In this study, the paired-pulse index in the anesthetized rat in SB treated group at 20 ms IPI could completely inhibit the second population spike that was not different from the DMSO group. These results might have been generated for several reasons. It seems that the entorhino-dentate projections originate from layers IV-VI likely terminate on GABAergic inhibitory neurons (Deller, Martinez, Nitsch, & Frotscher, 1996). These fibers are glutamatergic (White, Nadler, Hamberger, Cotman, & Cummins, 1977) and probably do not contain GABA neurotransmitters (Deller et al., 1996). Thus, the entorhino-dentate projection fibers with a feed-forward mechanism might excite the inhibitory cells with a lower threshold than the principal cells. These cells, in turn, may induce Inhibitory Postsynaptic Potentials (IPSPs) and suppress the spontaneous firing of the principal cells (Buzsáki, 1984). The orexin-1 receptors antagonism of the BLA could probably impair the function of the neurotransmitters and their subsequent activities; however, these impairments could not prevent the activity of the inhibitory cells of the granular layer named the basket cells were excited by the paired-pulse stimulation.
Furthermore, the excitability of granule cells might be controlled by the tonic discharge of another inhibitory network outside the dentate gyrus (Szabo et al., 2017). For instance, Freund et al. reported that both the cholinergic and GABAergic neurons were projected from the medial septum to the hippocampus, which extends finally to the dentate gyrus. According to their results, GABAergic fibers formed the synapse directly on GABAergic neurons in the dentate gyrus (Freund & Antal, 1988). Therefore, projection of these GABAergic pathways from the medial septum probably was active during orexin receptor antagonism of the BLA and acted on inhibitory inter-neuronal activity in the dentate gyrus during the paired response recordings. Besides, it has been shown that the amplitudes of population spikes in SB-injected rats gradually recovered toward the baseline recorded response level after 20 min (Ardeshiri et al., 2018). Investigating the paired-pulse responses more than 15 min after an antagonist injection might have enabled used to observe more effects.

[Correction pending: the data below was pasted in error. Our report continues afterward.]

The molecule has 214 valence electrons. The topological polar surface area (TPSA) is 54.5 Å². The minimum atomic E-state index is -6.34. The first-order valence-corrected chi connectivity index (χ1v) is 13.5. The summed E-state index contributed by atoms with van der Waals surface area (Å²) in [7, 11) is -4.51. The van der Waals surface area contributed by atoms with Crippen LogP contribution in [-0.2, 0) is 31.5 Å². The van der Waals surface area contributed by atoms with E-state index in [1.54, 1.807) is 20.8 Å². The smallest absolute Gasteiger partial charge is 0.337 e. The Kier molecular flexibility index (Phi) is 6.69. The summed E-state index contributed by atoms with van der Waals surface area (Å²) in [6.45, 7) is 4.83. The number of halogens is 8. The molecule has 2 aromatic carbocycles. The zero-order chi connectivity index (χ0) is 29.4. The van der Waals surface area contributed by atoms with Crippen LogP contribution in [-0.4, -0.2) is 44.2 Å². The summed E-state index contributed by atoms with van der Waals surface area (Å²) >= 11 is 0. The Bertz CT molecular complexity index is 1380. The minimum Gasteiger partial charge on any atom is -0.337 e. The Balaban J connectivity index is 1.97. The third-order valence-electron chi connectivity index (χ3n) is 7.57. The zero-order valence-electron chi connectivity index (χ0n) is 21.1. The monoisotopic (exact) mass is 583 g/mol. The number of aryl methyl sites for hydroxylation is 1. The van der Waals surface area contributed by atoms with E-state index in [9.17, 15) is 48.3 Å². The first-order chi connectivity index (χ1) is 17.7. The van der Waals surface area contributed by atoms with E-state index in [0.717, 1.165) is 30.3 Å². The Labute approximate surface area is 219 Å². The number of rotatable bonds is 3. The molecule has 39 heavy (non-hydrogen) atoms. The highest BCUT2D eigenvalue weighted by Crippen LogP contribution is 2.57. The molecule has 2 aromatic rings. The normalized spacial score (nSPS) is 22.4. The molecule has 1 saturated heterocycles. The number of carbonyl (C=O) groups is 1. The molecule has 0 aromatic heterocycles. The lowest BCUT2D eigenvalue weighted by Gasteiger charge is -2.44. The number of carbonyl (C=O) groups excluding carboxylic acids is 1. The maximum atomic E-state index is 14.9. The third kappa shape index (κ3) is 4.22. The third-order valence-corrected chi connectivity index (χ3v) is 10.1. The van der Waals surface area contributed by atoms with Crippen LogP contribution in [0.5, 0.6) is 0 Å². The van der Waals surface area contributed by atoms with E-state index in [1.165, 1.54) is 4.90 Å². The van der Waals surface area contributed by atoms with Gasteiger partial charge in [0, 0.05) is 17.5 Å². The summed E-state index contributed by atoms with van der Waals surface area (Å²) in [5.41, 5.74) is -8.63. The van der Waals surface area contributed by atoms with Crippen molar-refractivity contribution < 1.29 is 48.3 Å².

As a measure of inhibitory/facilitatory modulation in DG local circuits taken from adult anesthetized rats before and after TCS (OX2R antagonist) infusion into the BLA, the PPI showed a similar characteristic dependent on IPI, compared to the DMSO. The absence of any effect on the inhibitory/facilitatory modulation after TCS administration rules out the possibility that local synaptic transmission was affected by orexin-2 receptors of the BLA. These results demonstrate that manipulating the orexin receptors of the BLA could not affect the paired-pulse activities in the granular layer. Our former investigations also confirmed that the impact of the orexinergic projection fibers of the BLA on the long-term activity (Ardeshiri et al., 2018) happened independent of the short-term plasticity.
The results probably support the idea that to make separate memory traces, separate neuronal systems with different neurotransmitters are activated during the parallel processing of various forms of memory (Bianchin et al., 1999). In addition, the unchanged hippocampal local circuit activity observed in this study following orexin receptors antagonism of BLA was not necessary for the LTP induction previously reported by us, and LTP induction was not made secondarily to this alteration (Ardeshiri et al., 2018). An emotional event probably triggers an orexinergic system of the BLA and then affects long-term memory. However, the local circuits act to their normal state to create an adequate balance between inhibitor and facilitator state to form an appropriate behavior. 

5. Conclusion
Due to not observing any significant changes in the short form of synaptic plasticity, after inactivation of the orexin system of the BLA, we hypothesize that the orexinergic fibers to the basolateral part of the amygdala influence the long-term synaptic efficacy, but the primary processing of information in short-term plasticity model is not affected by the same system. The elementary processing of the information by the amygdala might happen through the action of other neurotransmitter systems.

Ethical Considerations
Compliance with ethical guidelines

The study was approved by the ethics committee of Shahid Beheshti University of Medical Sciences, Tehran (Code: IR.SBMU.SM.REC.1394.64).

The study was suported by a grant at Mazandaran University of Medical Sciences (No. 2339), and Shaheed Beheshti University of Medical Sciences (No. 564). 

Authors' contributions
All authors equally contributed to preparing this article.

Conflict of interest
The authors declared no conflict of interest.

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Type of Study: Original | Subject: Behavioral Neuroscience
Received: 2018/08/4 | Accepted: 2020/06/7 | Published: 2021/11/1